Fender Stratocaster, '58

Sunburst, Serial # 025698.

 

Fender Stratocaster, '59

Blonde, Serial # 39470.

This '59 Strat neck is paired with a '56 Strat body.

 

Fender Stratocaster, '62

Sunburst, Serial # 82936.

 

Fender Stratocaster, '57

Sunburst, Serial # 20185.

 

Fender Stratocaster, '58

Sunburst, Serial # 025757.

 

Fender Telecaster, '60

Blond, Serial # 58699.

 

Fender Telecaster, '55

Blonde, Serial # 7553.

 

Fender Telecaster, '69

Lake Placid Blue, Serial # 224909.

 

Fender Telecaster Thinline, '72

Natural, Serial # 354794.

 

Fender Telecaster Custom, '73

Natural, Serial # 419229.

 

Fender Telecaster, '71

Candy Apple Red, Serial # 302431.

 

Fender Telecaster, '55

Blonde, Serial # 7831.

 

Fender Esquire, '56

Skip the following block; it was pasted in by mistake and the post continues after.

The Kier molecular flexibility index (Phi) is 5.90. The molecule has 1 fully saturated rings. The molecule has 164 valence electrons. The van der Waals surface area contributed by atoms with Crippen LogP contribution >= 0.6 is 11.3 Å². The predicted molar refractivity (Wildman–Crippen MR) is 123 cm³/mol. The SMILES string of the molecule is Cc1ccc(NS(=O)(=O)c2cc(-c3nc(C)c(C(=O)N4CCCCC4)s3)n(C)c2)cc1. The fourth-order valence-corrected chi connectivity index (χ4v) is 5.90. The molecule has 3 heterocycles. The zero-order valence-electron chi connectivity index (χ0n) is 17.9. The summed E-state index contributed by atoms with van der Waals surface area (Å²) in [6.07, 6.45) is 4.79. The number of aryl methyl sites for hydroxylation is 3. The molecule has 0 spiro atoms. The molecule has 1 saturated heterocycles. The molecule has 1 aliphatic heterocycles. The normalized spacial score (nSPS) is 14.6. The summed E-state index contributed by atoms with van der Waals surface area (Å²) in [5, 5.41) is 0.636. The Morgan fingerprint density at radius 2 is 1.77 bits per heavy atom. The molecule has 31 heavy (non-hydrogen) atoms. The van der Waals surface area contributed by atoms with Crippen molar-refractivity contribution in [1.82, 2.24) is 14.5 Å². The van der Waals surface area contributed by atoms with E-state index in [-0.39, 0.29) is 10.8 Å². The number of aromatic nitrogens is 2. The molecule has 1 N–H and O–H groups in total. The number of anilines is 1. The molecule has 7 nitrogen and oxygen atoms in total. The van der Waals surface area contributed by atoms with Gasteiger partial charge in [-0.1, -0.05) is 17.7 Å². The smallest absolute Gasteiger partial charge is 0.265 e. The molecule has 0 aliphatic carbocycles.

Blonde, Serial # 11093.

 

Fender Custom Telecaster, '59

Sunburst, Serial # 40771.

In mid-1959 Fender introduced lavishly appointed new versions of its original solid bodies the Telecaster and Esquire.  The models were named “Custom Telecaster” and “Custom Esquire” (perhaps influenced by Gibson’s Les Paul Custom). These guitars retained the basic characteristics and functions of the standard versions while showing a polished “classy” new look.  

 

This guitar has the classic appointments of a late 1959 Custom Telecaster, which include an alder body finished in 3-color sunburst, white binding around the top and back, a three ply greenish pickguard, and a gold Fender logo with “Custom Telecaster” written below.  The rest of the features match those of a standard late 1959 Telecaster. These consist of a “slab board” rosewood fingerboard with clay dots, a slim neck profile, and single line Kluson Deluxe tuning machines.